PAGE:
How to use personalisation to grow your business
Want to boost both customer loyalty and sales? Here’s how to personalise your business’ customer experience
There’s little doubt that we’re living in an era of information overload, in which consumers are constantly bombarded with sales messaging.
One way to stand out – and drive more sales – is through personalisation, whether that’s with a customer relationship management (CRM) tool that can track customer activity, segmented email lists, chatbots or even artificial intelligence.
“It’s not enough to deliver the right message to the right people at the right time,” says Reload Media senior account manager Jane Magoffin. “In today’s marketing clutter, your message and its delivery need to be as unique as the person reading it.”
In today’s marketing clutter, your message and its delivery need to be as unique as the person reading it.”- Jane Magoffin, Reload Media senior account manager
Ian Hammond, managing director of Hamma.digital, agrees. “The growth of tech within retail and e-commerce has created a level of expectation from users that now means you can’t thrive without personalisation,” he says.
In fact, numerous studies have found that failing to personalise customer experience can turn shoppers off. One study showed that 70 per cent of Millennials – who have grown up with the convenience of personalised services such as Spotify and Netflix – are frustrated with brands sending irrelevant emails, for example.
Personal experiences have also been shown to drive more impulse purchases and increase the likelihood that shoppers will become repeat customers.
Yet McKinsey Research reveals that most retailers are still working out exactly how to personalise their offering, with just 15 per cent reporting that they’ve fully implemented personalisation strategies.
How to get started with personalisation
Retailers can start by mapping out a plan to better understand their user and identify all the opportunities to improve customer experience with their brand, Hammond says.
“We tend to follow a basic formula of diagnosis, strategy and tactics, covering the brand, it’s positioning and its platforms/ channels,” he says.
This includes taking the time to sit down and look at a basic customer journey with anecdotal data points in order to measure success. Turning this anecdotal data into something that’s validated and usable will make a big difference to sales, he says.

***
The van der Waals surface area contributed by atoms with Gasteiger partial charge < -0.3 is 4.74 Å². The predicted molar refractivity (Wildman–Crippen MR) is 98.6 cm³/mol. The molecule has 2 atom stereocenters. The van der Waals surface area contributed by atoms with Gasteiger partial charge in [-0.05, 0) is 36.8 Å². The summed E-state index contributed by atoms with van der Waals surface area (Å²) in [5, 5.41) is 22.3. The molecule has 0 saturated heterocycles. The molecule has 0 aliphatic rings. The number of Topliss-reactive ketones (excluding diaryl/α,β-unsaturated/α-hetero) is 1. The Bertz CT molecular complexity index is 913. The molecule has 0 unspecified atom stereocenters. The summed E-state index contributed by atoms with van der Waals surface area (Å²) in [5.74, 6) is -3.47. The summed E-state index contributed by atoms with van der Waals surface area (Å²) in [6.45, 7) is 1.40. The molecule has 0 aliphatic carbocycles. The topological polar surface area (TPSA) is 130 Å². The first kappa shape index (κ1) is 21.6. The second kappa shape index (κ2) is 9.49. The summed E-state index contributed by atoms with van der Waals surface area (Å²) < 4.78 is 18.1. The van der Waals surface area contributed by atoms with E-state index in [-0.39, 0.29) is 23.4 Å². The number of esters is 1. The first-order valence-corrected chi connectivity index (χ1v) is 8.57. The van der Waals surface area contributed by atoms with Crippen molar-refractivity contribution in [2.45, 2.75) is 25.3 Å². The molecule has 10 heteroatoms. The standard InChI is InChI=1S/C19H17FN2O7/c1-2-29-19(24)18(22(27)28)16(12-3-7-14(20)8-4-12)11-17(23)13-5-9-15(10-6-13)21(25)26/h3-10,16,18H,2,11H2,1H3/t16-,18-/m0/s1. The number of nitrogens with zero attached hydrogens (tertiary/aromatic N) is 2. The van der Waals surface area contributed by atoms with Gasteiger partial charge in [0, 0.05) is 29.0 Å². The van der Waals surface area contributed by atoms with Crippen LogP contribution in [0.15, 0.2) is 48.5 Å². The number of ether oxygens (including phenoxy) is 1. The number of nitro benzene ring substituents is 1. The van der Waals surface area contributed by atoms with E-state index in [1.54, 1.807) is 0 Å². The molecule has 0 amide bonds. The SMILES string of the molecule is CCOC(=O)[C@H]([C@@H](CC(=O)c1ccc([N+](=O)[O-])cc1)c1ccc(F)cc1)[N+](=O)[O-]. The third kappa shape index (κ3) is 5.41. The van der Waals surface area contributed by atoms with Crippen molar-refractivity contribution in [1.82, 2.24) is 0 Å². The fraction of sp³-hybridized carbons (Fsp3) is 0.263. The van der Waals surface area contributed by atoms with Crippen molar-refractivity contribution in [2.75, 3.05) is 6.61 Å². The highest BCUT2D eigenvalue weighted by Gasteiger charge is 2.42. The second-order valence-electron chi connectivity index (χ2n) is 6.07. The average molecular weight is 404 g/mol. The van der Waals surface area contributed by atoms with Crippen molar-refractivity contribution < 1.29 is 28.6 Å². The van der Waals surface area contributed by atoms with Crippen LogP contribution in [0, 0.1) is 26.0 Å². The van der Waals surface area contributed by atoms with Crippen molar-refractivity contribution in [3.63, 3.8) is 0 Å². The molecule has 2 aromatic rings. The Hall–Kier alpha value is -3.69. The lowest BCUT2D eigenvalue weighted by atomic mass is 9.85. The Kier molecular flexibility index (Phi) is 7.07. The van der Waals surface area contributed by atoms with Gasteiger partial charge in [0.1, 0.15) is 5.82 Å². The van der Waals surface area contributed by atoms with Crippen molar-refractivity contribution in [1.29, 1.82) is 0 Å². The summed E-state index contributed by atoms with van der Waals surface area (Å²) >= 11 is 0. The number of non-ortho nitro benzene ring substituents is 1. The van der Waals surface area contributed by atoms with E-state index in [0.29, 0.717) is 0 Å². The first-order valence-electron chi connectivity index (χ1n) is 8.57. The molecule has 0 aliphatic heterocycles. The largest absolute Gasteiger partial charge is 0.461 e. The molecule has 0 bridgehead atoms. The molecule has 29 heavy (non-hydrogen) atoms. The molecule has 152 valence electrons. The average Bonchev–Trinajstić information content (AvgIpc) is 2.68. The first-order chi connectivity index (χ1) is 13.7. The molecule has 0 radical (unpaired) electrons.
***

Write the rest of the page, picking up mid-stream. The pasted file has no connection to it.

“Meeting customer expectations might keep things ticking over, but exceeding expectations will take your business to the next level.”
Nine ways to help retailers personalise the customer experience:
1. Use CRM software to track customer activity
A retail CRM tool will help business owners gain product insights and build customer loyalty to further develop and grow sales.
Features vary, but CRM programs can include inventory management, marketing tools, register integration and support services, so it’s worth doing your homework to find one that works for your business.
Australian skincare brand Amperna uses CRM software to keep up-to-date records about customers that the whole team can access in order to personalise the brand experience.
Founder Kiri Yanchenko says when a customer signs up to her newsletter, they are automatically sent a discount code for their first purchase. If they don’t make a purchase in 30 days, they are sent another code with a larger discount.
“When the customer travels further down the conversion funnel and this relationship is fostered by ongoing marketing and advertising – tracked by our CRM as well as Google analytics – it encourages customers to become brand advocates.
“When customers leave a review on our website or provide a Facebook recommendation, we then provide them with a discount code as a ‘thank you’, which has an 80 per cent uptake,” she says.
When customers leave a review on our website or provide a Facebook recommendation, we provide them with a discount code.”- Kiri Yanchenko, founder of Amperna
2. Capture customer data with point-of-sale software
Point-of-sale (POS) software is like a digital cash register, allowing business owners to process sales and take payments. It also allows other functionality, such as inventory management, stock control, customer loyalty programs, reporting and employee management.
Melbourne gift and homewares store Spoilt has been using Vend POS software since last year, after pivoting to an online store during the pandemic. The customer profile function enables Spoilt to capture customer data each time a purchase is made. This includes spend amounts and product purchasing history, enabling segmentation to target content that is personalised and relevant.
3. Segment your email lists
Email marketing remains one of the most popular marketing channels for retailers. Not only does it enable you to promote and sell your products, but it also fosters lasting relationships that build brand loyalty.
Regardless of which email platform you use, personalised emails deliver up to six times higher transaction rates, while birthday emails generate a massive 342 per cent more revenue than a standard promo email, according to retail strategist Salena Knight.